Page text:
While international travel will be slow to return, there has been significant demand when borders have re-opened to travel to markets where COVID-19 is under control. In September and October,15 travel from the U.S. to Mexico saw a 40-point recovery, growing over 20 percent in constant dollars.16 U.S.-based travel to Puerto Rico (a U.S. territory) and Colombia also improved at the end of last year.17 This trend has continued with spring break bookings from the U.S. to Puerto Rico.18

Conversely, in Europe there have been little to no signs of improvement.19 The number of COVID-19 cases has been rising and in combination with a slow rollout of vaccinations, many countries are back under lockdown. The focus is to open up internal markets within the European Union and the U.K. and then depending on reciprocity agreements, more countries will be included.20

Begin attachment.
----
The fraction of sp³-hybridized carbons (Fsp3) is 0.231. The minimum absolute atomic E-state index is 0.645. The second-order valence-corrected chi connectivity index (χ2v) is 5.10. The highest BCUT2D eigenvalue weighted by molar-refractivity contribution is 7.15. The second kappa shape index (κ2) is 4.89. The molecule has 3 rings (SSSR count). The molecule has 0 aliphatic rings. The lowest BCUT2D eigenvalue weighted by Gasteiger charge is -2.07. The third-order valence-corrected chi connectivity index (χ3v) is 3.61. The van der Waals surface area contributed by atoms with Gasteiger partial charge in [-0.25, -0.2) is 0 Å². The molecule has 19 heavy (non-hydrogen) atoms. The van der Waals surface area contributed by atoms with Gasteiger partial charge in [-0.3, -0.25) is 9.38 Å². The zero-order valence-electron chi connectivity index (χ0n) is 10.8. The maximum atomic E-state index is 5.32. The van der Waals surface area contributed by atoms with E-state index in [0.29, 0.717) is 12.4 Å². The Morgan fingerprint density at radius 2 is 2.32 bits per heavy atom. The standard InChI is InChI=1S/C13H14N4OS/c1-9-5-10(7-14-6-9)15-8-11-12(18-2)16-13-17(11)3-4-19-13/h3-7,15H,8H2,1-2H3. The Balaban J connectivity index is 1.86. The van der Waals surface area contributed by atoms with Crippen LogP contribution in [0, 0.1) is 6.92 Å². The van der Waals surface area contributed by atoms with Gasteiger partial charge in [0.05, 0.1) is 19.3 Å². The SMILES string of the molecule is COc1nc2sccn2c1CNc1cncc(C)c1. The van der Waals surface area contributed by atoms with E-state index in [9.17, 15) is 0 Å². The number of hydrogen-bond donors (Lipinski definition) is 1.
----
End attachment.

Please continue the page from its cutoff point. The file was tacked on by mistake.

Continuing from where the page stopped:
Sources from the Biden administration indicate that the president is looking at mid-May to re-open U.S. borders. This would mean an ease on restrictions to Canada and Mexico and on inbound travel from Brazil, Europe and the U.K.,21 which could help spur additional movement. “From an international travel perspective, this gives travel providers a timeline to get prepared for what we hope will be a strong recovery during the summer,” said Felipe.

Business travel slower to recover than leisure

Business travel will recover more slowly than consumer travel, as companies reflect on the extent to which virtual events can remain so. Experts predict that in-person sales and client meetings will drive the return to business travel, and that regional travel in personal vehicles will come back first. The sectors that may bounce back fastest include manufacturing, pharmaceuticals, and construction. Trade shows and industry conferences have the biggest hill to climb, along with travel in the healthcare, education, and professional services categories.22